State law requires longer amount of time at wheel

By Jon Hansen

For many parents, spending time in a car while their child is learning how to drive is similar to being in prison.

The sentence has just doubled.

A new law now requires that parents spend 50 hours with their child driving the car, twice as long as the law previously required, before the child may apply for an Illinois driver’s license. Additionally, 10 of the 50 hours must take place at night.

Gov. Rod Blagojevich signed the law late last month, and it became effective immediately.

“Driving is about instinct,” Blagojevich said in a press release. “It’s about experience. And when you first start driving, those are two things you just don’t have. The bill I’m signing today will help make sure that teenage drivers are better trained and more experienced, and that should make the roads safer for all of us.”

House Bill 4768, introduced in January by State Rep. John D’Amico (D-Chicago), originally called for the driving age to be raised to 18 for Illinois drivers. But according to secretary of state spokesman Dave Druker, this proposal was too strong.

“I think someone is as mature at age 16 as they are at 18,” Druker said. “But hopefully this is the first step to have a major impact in reducing the number of deaths of our young drivers on the road.”

According to the secretary of state’s office, motor vehicle crashes are the leading cause of death for people age 15 to 20. Proponents of the bill say it strengthens the Illinois Graduated Driver’s license program.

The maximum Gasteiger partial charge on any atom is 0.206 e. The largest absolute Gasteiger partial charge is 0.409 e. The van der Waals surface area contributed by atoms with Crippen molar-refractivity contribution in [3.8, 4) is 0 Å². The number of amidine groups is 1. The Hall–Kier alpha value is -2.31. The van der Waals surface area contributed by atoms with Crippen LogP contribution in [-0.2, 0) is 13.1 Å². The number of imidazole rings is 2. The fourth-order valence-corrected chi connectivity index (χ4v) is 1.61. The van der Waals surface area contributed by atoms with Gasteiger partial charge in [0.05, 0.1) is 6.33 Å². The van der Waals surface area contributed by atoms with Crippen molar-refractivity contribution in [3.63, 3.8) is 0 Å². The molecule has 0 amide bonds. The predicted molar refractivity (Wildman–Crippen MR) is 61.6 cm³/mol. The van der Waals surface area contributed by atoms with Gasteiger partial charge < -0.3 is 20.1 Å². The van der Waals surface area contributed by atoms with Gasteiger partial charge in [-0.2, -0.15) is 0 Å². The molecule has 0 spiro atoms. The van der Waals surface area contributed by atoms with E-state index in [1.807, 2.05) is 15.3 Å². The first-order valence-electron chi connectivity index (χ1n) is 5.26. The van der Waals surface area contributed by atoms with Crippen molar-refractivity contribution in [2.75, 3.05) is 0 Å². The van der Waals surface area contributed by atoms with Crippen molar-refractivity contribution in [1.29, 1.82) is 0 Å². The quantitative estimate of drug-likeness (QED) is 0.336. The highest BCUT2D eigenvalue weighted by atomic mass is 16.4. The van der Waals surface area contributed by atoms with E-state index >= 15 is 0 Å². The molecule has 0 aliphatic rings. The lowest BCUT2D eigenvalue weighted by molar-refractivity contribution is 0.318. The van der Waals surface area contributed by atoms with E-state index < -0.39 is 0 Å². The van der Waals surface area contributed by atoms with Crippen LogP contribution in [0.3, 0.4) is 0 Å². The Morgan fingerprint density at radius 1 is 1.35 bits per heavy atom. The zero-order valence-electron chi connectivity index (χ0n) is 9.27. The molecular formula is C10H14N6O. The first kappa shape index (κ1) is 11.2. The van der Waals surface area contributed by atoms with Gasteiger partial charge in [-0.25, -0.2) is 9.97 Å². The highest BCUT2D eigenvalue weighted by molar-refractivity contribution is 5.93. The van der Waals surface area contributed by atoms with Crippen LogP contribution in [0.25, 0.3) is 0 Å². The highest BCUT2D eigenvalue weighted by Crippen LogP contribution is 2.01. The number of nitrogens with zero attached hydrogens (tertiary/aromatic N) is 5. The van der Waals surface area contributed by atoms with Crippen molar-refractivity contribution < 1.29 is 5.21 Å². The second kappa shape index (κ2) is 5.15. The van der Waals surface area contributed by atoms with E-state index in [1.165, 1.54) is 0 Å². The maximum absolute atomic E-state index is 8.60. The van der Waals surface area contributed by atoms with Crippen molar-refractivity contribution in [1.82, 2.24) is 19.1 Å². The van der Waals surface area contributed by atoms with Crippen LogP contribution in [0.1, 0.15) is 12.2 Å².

“This is common sense legislation,” said State Sen. Dan Rutherford (R-Pontiac).

Rutherford co-sponsored the proposal.

“Research shows that teenagers are more likely than adults to get into a car accident, but that increased time in the driver’s seat reduces that likelihood when they take to the road by themselves,” he said.

In April, the bill passed the House unanimously and by a 55-1 margin in the Senate. The law saws that any teen that has already been issued a permit will still be required to complete only 25 practice hours with a parent. Any teen that has yet to be issued a permit will fall under the new requirement of 50 hours.

Additionally, the new law requires that a parental consent form be signed in person at the driver services facility or signed and notarized if the parent cannot accompany the teen to the driving exam.

“If parents don’t feel like their child is ready to get their license and be out on the road, they don’t have to sign the form,” Druker said.